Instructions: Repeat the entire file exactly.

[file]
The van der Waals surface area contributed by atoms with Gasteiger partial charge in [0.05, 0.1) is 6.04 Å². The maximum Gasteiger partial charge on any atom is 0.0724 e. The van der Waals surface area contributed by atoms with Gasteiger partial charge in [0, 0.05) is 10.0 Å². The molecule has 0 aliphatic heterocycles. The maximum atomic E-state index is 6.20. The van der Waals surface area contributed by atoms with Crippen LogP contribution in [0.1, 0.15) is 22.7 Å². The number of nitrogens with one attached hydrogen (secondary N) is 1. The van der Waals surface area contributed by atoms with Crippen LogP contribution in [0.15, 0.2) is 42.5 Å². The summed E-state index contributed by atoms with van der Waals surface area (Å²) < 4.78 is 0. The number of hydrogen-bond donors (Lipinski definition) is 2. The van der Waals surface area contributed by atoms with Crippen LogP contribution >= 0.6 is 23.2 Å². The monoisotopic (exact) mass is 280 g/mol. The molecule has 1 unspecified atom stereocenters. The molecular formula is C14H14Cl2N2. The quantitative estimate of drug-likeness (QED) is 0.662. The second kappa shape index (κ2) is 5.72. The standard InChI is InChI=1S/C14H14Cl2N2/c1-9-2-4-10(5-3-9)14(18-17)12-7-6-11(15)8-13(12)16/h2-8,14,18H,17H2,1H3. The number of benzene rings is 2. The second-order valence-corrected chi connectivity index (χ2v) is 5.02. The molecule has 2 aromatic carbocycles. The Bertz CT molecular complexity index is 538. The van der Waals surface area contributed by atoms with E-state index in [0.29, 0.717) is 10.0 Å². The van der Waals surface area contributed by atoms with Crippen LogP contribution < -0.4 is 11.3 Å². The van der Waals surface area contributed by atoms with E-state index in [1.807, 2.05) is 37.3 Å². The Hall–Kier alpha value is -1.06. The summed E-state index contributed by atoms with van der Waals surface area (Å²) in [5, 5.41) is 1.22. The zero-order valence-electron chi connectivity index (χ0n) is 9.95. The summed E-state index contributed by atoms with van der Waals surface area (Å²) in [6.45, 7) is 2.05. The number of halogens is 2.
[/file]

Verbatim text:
The van der Waals surface area contributed by atoms with Gasteiger partial charge in [0.05, 0.1) is 6.04 Å². The maximum Gasteiger partial charge on any atom is 0.0724 e. The van der Waals surface area contributed by atoms with Gasteiger partial charge in [0, 0.05) is 10.0 Å². The molecule has 0 aliphatic heterocycles. The maximum atomic E-state index is 6.20. The van der Waals surface area contributed by atoms with Crippen LogP contribution in [0.1, 0.15) is 22.7 Å². The number of nitrogens with one attached hydrogen (secondary N) is 1. The van der Waals surface area contributed by atoms with Crippen LogP contribution in [0.15, 0.2) is 42.5 Å². The summed E-state index contributed by atoms with van der Waals surface area (Å²) < 4.78 is 0. The number of hydrogen-bond donors (Lipinski definition) is 2. The van der Waals surface area contributed by atoms with Crippen LogP contribution >= 0.6 is 23.2 Å². The monoisotopic (exact) mass is 280 g/mol. The molecule has 1 unspecified atom stereocenters. The molecular formula is C14H14Cl2N2. The quantitative estimate of drug-likeness (QED) is 0.662. The second kappa shape index (κ2) is 5.72. The standard InChI is InChI=1S/C14H14Cl2N2/c1-9-2-4-10(5-3-9)14(18-17)12-7-6-11(15)8-13(12)16/h2-8,14,18H,17H2,1H3. The number of benzene rings is 2. The second-order valence-corrected chi connectivity index (χ2v) is 5.02. The molecule has 2 aromatic carbocycles. The Bertz CT molecular complexity index is 538. The van der Waals surface area contributed by atoms with E-state index in [0.29, 0.717) is 10.0 Å². The van der Waals surface area contributed by atoms with Crippen LogP contribution < -0.4 is 11.3 Å². The van der Waals surface area contributed by atoms with E-state index in [1.807, 2.05) is 37.3 Å². The Hall–Kier alpha value is -1.06. The summed E-state index contributed by atoms with van der Waals surface area (Å²) in [5, 5.41) is 1.22. The zero-order valence-electron chi connectivity index (χ0n) is 9.95. The summed E-state index contributed by atoms with van der Waals surface area (Å²) in [6.45, 7) is 2.05. The number of halogens is 2.